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The Berliner Philharmoniker first played Beethoven’s Ninth Symphony under the direction of Herbert von Karajan on the occasion of the orchestra’s 75th birthday in April 1957. It was also the work with which Karajan and the orchestra inaugurated Berlin’s new Philharmonie concert hall in October 1963. With its message of the brotherhood of man, the symphony had long carried its own special significance, not least in Berlin during the city’s years of division between West and East. New Year’s Eve performances of the symphony were broadcast live from Berlin in 1967, 1970 and 1977. Karajan’s decision to film the 1977 concert was influenced in part by his belief that the orchestra’s sound had taken on a new power and reach, not least in passages such as the great string recitatives which open the symphony’s finale. After recovering from a serious spinal illness which had nearly cost him his life in the winter of 1975-76, he himself was also returning to the work with a renewed intensity.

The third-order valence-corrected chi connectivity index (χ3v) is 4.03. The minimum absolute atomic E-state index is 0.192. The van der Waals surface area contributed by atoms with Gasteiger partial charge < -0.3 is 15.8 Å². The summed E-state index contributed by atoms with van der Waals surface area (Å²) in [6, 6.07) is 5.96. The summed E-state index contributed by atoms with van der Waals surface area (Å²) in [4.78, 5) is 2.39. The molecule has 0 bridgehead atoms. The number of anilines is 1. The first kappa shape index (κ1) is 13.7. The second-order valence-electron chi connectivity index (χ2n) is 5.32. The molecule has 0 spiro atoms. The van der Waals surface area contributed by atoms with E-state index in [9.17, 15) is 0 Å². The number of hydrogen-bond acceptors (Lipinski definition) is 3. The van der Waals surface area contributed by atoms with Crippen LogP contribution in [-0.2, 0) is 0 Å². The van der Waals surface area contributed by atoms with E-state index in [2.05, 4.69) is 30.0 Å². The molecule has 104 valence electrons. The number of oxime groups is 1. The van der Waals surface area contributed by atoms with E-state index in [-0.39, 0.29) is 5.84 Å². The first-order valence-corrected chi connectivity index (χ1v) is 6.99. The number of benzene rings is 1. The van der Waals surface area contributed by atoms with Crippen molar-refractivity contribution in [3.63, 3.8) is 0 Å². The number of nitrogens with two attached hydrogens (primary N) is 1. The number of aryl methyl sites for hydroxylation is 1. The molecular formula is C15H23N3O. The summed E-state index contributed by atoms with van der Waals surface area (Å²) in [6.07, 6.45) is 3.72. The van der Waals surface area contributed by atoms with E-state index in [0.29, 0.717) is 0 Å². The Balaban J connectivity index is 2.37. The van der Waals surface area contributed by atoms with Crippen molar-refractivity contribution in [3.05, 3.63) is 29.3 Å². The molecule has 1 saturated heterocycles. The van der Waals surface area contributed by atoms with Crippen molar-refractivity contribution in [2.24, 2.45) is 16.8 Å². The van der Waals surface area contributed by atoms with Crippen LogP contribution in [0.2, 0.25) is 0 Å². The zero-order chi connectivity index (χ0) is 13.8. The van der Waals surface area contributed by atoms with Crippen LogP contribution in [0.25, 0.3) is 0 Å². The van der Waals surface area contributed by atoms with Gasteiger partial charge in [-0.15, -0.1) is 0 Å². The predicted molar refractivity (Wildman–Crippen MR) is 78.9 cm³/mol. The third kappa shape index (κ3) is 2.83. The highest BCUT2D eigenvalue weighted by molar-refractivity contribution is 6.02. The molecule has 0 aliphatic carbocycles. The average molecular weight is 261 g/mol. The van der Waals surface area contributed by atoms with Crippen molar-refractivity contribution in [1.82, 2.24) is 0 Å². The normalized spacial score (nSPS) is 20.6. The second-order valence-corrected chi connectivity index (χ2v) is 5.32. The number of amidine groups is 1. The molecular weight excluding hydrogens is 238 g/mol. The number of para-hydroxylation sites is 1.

The director of the 1977 telecast was the 46-year-old British television producer Humphrey Burton. Karajan approved Burton’s shooting script but insisted on going through it in close detail, keen to ensure that the camera-work was at one with the music’s rhythm and line. “There was no taint of egocentricity here,” Burton recalls. “Karajan’s only concern was the music.”

The broadcast was part of Karajan’s continuing mission to bring great music to a new global audience. Speaking to the orchestra after the performance, he noted with satisfaction that the broadcast had been seen by over 100 million viewers in Europe, Japan and elsewhere. He described the act of music-making as a symbol of harmony, and expressed happiness that he and the orchestra had presented the Ninth as they believed it to be.

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